Our day began with a short climb to the summit of the Sunwapta pass, the highest point on our journey at 2080 meters. We were quite disappointed when we arrived at the summit and there was no sign – we had planned one of our favourite “us and background” pictures with us and the sign. We got a lame picture of the “Do not feed the animals” sign instead.
Once we hit the summit, we had a great downhill ride (with a few minor ups) to Saskatchewan crossing – where the Icefields Parkway crosses the Saskatchewan river. We grabbed an expensive and mediocre lunch there, all made better by the wonderful ice cream cone for dessert.
We turned off the Icefields Parkway at Saskatchewan Crossing and followed Highway 11 towards Rocky Mountain House. We immediately noticed less traffic, and the shoulders were really wide and in much better condition than the Parkway. In many places we could safely ride beside each other and actually have a conversation :).
About 30 minutes into our ride on highway 11, on a nice fast downhill Becky heard a swoosh, swoosh, swoosh. Last time she heard that sound, she had picked up a staple in the rear tire and it was rubbing the fender with each wheel rotation, but it was easily removed without any permanent damage. This time, she wasn’t so lucky. When she stopped, she could still hear the wooshing sound and could see a shard of glass sticking out of her front tire. So, after roughly 14000 km Becky experienced her first flat tire. It took us more than a few minutes to patch the tire and get everything put back together, but in the end it was not nearly as painful as we had feared.
Back on the road again, Wayne and Lynn from California caught up to us riding their tandem. We enjoyed a short visit with them while they were out for an afternoon ride. We did not at all envy them when they needed to turn back into a headwind and the hills leading back to their car at Saskatchewan Crossing.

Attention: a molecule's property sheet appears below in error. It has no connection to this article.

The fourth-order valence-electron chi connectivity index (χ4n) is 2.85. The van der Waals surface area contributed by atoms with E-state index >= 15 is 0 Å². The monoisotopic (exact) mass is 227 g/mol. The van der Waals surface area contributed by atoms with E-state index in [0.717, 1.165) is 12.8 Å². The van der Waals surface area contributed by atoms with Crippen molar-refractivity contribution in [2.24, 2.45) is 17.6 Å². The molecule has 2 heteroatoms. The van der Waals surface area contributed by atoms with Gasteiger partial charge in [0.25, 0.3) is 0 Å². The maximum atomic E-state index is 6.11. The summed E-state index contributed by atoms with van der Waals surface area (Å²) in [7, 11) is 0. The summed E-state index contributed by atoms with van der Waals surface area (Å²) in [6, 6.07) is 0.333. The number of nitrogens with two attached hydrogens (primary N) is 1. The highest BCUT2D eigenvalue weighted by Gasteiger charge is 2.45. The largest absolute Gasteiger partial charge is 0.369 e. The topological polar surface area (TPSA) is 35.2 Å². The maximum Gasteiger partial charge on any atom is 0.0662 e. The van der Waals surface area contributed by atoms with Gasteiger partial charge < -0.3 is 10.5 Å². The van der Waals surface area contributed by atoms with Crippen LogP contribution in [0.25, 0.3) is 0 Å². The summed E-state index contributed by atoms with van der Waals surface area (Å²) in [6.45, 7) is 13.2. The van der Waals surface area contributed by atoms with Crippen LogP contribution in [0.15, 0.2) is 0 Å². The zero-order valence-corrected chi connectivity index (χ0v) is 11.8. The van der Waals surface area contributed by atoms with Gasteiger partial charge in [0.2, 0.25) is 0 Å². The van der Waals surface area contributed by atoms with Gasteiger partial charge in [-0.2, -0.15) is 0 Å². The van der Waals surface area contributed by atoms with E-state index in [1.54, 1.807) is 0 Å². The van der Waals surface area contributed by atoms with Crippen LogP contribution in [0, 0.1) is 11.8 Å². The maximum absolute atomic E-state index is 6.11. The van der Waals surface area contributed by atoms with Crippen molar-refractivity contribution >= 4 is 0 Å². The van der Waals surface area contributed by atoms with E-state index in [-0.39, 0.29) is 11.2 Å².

For the night, Mom and Dad got a suite in the hotel at the David Thompson Resort on Highway 11 about 45 km from Saskatchewan Crossing, which meant we would sleep indoors for the night. Our first sign that things were not going well was an expensive and mediocre dinner at the restaurant. The food would have been OK if it was reasonably priced, but the $19 pasta really tasted like it should have been a $9 (or $6) pasta. Over a hundred dollars later (for the four of us) we were very unimpressed.
The room cost a small fortune by our standards (over $200) and turned out to have almost no ventilation and no air conditioning. There was only one small window in the back bedroom and none of the front windows opened. It was a hot sunny day, so the room had heated up like a furnace, and it was impossible to cool it down, even with the door wide open letting the bugs in. In addition, there was a machinery room below us, containing the hot water pump for the entire building. The pump turned on with a loud thunk and a hiss every 30 to 90 seconds. It was most annoying and made sleep almost impossible. It was so bad, that Dad moved out and slept in the RV and he can usually sleep through anything. We talked to the desk staff about moving to another room, but got nowhere. Our strong recommendation is to drive by the David Thompson Resort and save yourself both money and lost sleep!
94 km, 4h 30 min
At a pullout midway down Sunwapta Pass
Our bikes look out over the North Saskatchewan River.
Scott fixing Becky’s flat
Quite the hole from a little piece of glass. It must have hit just the wrong way.
Controlled burns just outside the park – Alberta trying to control the spread of the mountain pine beetle.
Lyn and Wayne on their tandem
Becky looking out over Abraham Lake, between Saskatchewan River Crossing and Nordegg